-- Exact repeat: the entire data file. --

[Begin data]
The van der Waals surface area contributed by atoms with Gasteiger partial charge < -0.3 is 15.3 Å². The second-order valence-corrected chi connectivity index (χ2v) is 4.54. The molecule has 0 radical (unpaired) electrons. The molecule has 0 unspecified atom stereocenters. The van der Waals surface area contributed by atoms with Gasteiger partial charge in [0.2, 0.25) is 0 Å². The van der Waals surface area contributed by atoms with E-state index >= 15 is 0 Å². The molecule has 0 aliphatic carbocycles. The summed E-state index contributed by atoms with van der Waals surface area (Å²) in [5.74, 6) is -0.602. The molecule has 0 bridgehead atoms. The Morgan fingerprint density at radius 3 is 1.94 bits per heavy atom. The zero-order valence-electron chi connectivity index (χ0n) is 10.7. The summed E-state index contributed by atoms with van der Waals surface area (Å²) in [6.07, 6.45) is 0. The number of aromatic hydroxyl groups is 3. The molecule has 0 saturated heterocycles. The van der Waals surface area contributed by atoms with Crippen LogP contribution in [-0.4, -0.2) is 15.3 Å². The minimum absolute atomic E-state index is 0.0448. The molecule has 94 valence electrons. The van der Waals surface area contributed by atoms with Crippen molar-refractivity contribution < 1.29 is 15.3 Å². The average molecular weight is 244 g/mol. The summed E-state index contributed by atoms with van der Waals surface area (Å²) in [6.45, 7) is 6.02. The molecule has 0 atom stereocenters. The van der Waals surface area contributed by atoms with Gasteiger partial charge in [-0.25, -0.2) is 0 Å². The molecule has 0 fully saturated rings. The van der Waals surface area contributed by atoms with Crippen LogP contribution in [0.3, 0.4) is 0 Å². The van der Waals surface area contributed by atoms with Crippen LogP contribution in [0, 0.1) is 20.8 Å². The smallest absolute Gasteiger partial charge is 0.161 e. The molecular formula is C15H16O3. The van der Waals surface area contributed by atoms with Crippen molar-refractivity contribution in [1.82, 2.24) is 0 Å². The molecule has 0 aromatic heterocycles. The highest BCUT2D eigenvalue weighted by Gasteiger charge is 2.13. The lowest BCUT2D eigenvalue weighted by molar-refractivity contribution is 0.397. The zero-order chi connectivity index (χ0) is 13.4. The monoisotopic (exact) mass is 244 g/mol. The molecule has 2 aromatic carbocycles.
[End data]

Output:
The van der Waals surface area contributed by atoms with Gasteiger partial charge < -0.3 is 15.3 Å². The second-order valence-corrected chi connectivity index (χ2v) is 4.54. The molecule has 0 radical (unpaired) electrons. The molecule has 0 unspecified atom stereocenters. The van der Waals surface area contributed by atoms with Gasteiger partial charge in [0.2, 0.25) is 0 Å². The van der Waals surface area contributed by atoms with E-state index >= 15 is 0 Å². The molecule has 0 aliphatic carbocycles. The summed E-state index contributed by atoms with van der Waals surface area (Å²) in [5.74, 6) is -0.602. The molecule has 0 bridgehead atoms. The Morgan fingerprint density at radius 3 is 1.94 bits per heavy atom. The zero-order valence-electron chi connectivity index (χ0n) is 10.7. The summed E-state index contributed by atoms with van der Waals surface area (Å²) in [6.07, 6.45) is 0. The number of aromatic hydroxyl groups is 3. The molecule has 0 saturated heterocycles. The van der Waals surface area contributed by atoms with Crippen LogP contribution in [-0.4, -0.2) is 15.3 Å². The minimum absolute atomic E-state index is 0.0448. The molecule has 94 valence electrons. The van der Waals surface area contributed by atoms with Crippen molar-refractivity contribution < 1.29 is 15.3 Å². The average molecular weight is 244 g/mol. The summed E-state index contributed by atoms with van der Waals surface area (Å²) in [6.45, 7) is 6.02. The molecule has 0 atom stereocenters. The van der Waals surface area contributed by atoms with Gasteiger partial charge in [-0.25, -0.2) is 0 Å². The molecule has 0 fully saturated rings. The van der Waals surface area contributed by atoms with Crippen LogP contribution in [0.3, 0.4) is 0 Å². The van der Waals surface area contributed by atoms with Crippen LogP contribution in [0, 0.1) is 20.8 Å². The smallest absolute Gasteiger partial charge is 0.161 e. The molecular formula is C15H16O3. The van der Waals surface area contributed by atoms with Crippen molar-refractivity contribution in [1.82, 2.24) is 0 Å². The molecule has 0 aromatic heterocycles. The highest BCUT2D eigenvalue weighted by Gasteiger charge is 2.13. The lowest BCUT2D eigenvalue weighted by molar-refractivity contribution is 0.397. The zero-order chi connectivity index (χ0) is 13.4. The monoisotopic (exact) mass is 244 g/mol. The molecule has 2 aromatic carbocycles.